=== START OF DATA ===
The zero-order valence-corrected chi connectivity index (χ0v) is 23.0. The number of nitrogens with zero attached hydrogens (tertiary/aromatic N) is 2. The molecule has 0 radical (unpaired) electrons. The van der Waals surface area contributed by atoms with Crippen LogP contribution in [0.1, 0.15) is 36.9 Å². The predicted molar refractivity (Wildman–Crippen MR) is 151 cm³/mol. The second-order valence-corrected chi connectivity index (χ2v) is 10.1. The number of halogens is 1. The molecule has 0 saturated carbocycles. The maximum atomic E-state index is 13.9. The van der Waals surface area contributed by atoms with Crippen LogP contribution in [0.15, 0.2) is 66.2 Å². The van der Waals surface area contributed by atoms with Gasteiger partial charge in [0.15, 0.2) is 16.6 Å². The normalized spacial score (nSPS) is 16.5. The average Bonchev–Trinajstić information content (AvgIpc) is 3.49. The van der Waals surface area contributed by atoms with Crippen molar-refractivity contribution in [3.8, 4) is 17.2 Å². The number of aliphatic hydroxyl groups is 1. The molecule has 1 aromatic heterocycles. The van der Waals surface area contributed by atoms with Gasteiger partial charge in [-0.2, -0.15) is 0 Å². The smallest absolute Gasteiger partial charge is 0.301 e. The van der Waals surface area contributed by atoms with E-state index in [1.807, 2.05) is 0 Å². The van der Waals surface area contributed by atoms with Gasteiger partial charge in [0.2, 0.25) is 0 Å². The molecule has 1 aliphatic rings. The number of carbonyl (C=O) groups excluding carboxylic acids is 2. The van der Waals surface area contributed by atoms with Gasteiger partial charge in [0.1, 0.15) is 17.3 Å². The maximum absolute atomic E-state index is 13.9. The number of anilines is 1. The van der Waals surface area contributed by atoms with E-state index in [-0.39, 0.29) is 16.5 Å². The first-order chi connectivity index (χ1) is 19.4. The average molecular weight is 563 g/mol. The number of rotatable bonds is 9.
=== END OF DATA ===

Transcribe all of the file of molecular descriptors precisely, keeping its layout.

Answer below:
The zero-order valence-corrected chi connectivity index (χ0v) is 23.0. The number of nitrogens with zero attached hydrogens (tertiary/aromatic N) is 2. The molecule has 0 radical (unpaired) electrons. The van der Waals surface area contributed by atoms with Crippen LogP contribution in [0.1, 0.15) is 36.9 Å². The predicted molar refractivity (Wildman–Crippen MR) is 151 cm³/mol. The second-order valence-corrected chi connectivity index (χ2v) is 10.1. The number of halogens is 1. The molecule has 0 saturated carbocycles. The maximum atomic E-state index is 13.9. The van der Waals surface area contributed by atoms with Crippen LogP contribution in [0.15, 0.2) is 66.2 Å². The van der Waals surface area contributed by atoms with Gasteiger partial charge in [0.15, 0.2) is 16.6 Å². The normalized spacial score (nSPS) is 16.5. The average Bonchev–Trinajstić information content (AvgIpc) is 3.49. The van der Waals surface area contributed by atoms with Crippen molar-refractivity contribution in [3.8, 4) is 17.2 Å². The number of aliphatic hydroxyl groups is 1. The molecule has 1 aromatic heterocycles. The van der Waals surface area contributed by atoms with Gasteiger partial charge in [-0.2, -0.15) is 0 Å². The smallest absolute Gasteiger partial charge is 0.301 e. The van der Waals surface area contributed by atoms with E-state index in [1.807, 2.05) is 0 Å². The van der Waals surface area contributed by atoms with Gasteiger partial charge in [0.2, 0.25) is 0 Å². The molecule has 1 aliphatic rings. The number of carbonyl (C=O) groups excluding carboxylic acids is 2. The van der Waals surface area contributed by atoms with Gasteiger partial charge in [0.1, 0.15) is 17.3 Å². The maximum absolute atomic E-state index is 13.9. The number of anilines is 1. The van der Waals surface area contributed by atoms with E-state index in [-0.39, 0.29) is 16.5 Å². The first-order chi connectivity index (χ1) is 19.4. The average molecular weight is 563 g/mol. The number of rotatable bonds is 9.